Remember, many content marketers struggle with optimizing their blog posts for search. The truth is, your blog posts won’t start ranking immediately. It takes time to build up search authority.
But, when you publish blog posts frequently and consistently optimize them for search while maintaining an intent-based reader experience, you’ll reap the rewards in the form of traffic and leads long-term.
Publish evergreen content.
When planning and writing your blog articles, ensure it’s evergreen content. Meaning, the content is about topics that will remain relevant and valuable over a long period (with only minor changes or updates). Let’s look at a few reasons why evergreen content is so important:
- It’ll help you rank over time, not just in the near future.
- It contributes to steady amounts of traffic coming to your blog (and website) long after it’s been published.
- It’ll help you generate leads over time as a result of the traffic it continually generates.
All blog content — whether it’s a long-form article, how-to guide, FAQ, tutorial, and so on — should be evergreen. Even the images you use in these posts should be evergreen. Check out this blog post for some examples of and ideas for evergreen content on your blog.
Update existing content.
To improve your SEO, you may assume you need to create new blog content. Although that’s partially true, you should also focus a great deal of your time and energy on your existing blog content. Specifically, repurposing and updating your current content, as well as removing your outdated content.
This is because it takes a lot longer for a completely new piece of content to settle on the search engine results page (SERP) and gains authority, whereas you could update a piece of content and reap the benefits fairly immediately in comparison.
Not only will your updated content rank on the SERP faster, improving your number of visitors and leads, it also takes a lot less time and fewer resources to update an existing piece of content rather than create a brand new article.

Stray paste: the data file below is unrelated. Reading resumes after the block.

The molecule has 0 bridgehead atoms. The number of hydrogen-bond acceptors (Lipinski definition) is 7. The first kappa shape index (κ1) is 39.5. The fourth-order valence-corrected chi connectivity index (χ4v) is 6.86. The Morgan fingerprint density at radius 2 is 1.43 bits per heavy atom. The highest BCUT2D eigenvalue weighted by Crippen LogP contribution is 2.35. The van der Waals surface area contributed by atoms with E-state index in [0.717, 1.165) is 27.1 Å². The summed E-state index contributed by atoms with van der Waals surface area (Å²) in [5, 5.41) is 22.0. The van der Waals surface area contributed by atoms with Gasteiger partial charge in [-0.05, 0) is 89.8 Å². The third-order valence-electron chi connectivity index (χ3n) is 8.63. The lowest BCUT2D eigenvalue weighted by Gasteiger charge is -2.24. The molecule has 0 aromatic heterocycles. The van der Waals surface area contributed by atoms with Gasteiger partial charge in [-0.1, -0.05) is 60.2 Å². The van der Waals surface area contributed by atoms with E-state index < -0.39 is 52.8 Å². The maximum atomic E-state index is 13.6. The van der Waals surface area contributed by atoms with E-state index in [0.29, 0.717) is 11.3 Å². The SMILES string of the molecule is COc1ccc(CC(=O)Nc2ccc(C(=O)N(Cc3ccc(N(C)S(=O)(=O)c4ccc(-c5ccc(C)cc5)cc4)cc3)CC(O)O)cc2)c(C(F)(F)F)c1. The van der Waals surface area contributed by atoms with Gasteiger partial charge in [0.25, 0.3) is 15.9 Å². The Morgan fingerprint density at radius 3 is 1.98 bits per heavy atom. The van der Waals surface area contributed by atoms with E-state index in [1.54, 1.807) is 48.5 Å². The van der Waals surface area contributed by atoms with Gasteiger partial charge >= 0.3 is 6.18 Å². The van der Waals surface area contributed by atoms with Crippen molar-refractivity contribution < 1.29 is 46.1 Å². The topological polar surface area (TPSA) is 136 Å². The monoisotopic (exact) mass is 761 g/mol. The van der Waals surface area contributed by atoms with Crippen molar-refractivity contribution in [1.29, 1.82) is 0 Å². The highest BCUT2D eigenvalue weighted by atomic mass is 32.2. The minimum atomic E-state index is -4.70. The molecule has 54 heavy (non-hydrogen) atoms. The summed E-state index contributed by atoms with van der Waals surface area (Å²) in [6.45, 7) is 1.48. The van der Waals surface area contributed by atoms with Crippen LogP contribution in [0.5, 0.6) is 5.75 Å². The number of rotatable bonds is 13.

Additionally, updating and repurposing some of your most successful pieces of content extends its lifespan so you can achieve the best results over a longer period (especially if it’s evergreen content).
The final step entails removing your outdated content that’s no longer relevant to your audience. Although your goal is to ensure your content is evergreen, some of it is bound to become outdated over time. This includes statistics, product information (if you have any listed in your blogs — as your products and business evolve), or information that changes across your industry over time.
Create Blog Content Your Readers (and Search Engines) Will Love
We don’t expect you to incorporate each of these SEO best practices into your content strategy right away. But, as your website grows, so should your goals on search engines. Once you identify the goals and intent of your ideal readers, you’ll be on track to deliver relevant content that will climb the ranks of the SERP.
SEO Tips for Bloggers
As you can imagine, backlinks can be difficult to acquire. They require a good deal of effort and can be tricky especially for someone just starting.